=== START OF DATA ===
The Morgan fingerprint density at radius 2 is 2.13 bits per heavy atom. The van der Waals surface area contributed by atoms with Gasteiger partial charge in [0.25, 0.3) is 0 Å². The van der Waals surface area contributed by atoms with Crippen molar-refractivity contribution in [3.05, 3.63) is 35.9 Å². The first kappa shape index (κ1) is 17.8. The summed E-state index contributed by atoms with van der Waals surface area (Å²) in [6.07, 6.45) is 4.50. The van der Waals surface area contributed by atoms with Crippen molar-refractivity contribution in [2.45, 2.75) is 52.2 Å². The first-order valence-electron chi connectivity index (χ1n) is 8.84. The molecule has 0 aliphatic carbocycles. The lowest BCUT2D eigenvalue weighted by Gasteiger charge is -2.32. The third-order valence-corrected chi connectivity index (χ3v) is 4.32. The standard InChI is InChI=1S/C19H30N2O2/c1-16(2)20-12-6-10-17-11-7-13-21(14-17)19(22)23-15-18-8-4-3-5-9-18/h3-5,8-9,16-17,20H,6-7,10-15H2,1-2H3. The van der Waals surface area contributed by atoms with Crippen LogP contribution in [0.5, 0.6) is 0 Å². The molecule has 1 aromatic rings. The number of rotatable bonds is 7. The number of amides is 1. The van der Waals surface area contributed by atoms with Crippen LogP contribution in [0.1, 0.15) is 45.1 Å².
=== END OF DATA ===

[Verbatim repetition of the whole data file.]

The Morgan fingerprint density at radius 2 is 2.13 bits per heavy atom. The van der Waals surface area contributed by atoms with Gasteiger partial charge in [0.25, 0.3) is 0 Å². The van der Waals surface area contributed by atoms with Crippen molar-refractivity contribution in [3.05, 3.63) is 35.9 Å². The first kappa shape index (κ1) is 17.8. The summed E-state index contributed by atoms with van der Waals surface area (Å²) in [6.07, 6.45) is 4.50. The van der Waals surface area contributed by atoms with Crippen molar-refractivity contribution in [2.45, 2.75) is 52.2 Å². The first-order valence-electron chi connectivity index (χ1n) is 8.84. The molecule has 0 aliphatic carbocycles. The lowest BCUT2D eigenvalue weighted by Gasteiger charge is -2.32. The third-order valence-corrected chi connectivity index (χ3v) is 4.32. The standard InChI is InChI=1S/C19H30N2O2/c1-16(2)20-12-6-10-17-11-7-13-21(14-17)19(22)23-15-18-8-4-3-5-9-18/h3-5,8-9,16-17,20H,6-7,10-15H2,1-2H3. The van der Waals surface area contributed by atoms with Crippen LogP contribution in [0.5, 0.6) is 0 Å². The molecule has 1 aromatic rings. The number of rotatable bonds is 7. The number of amides is 1. The van der Waals surface area contributed by atoms with Crippen LogP contribution in [0.1, 0.15) is 45.1 Å².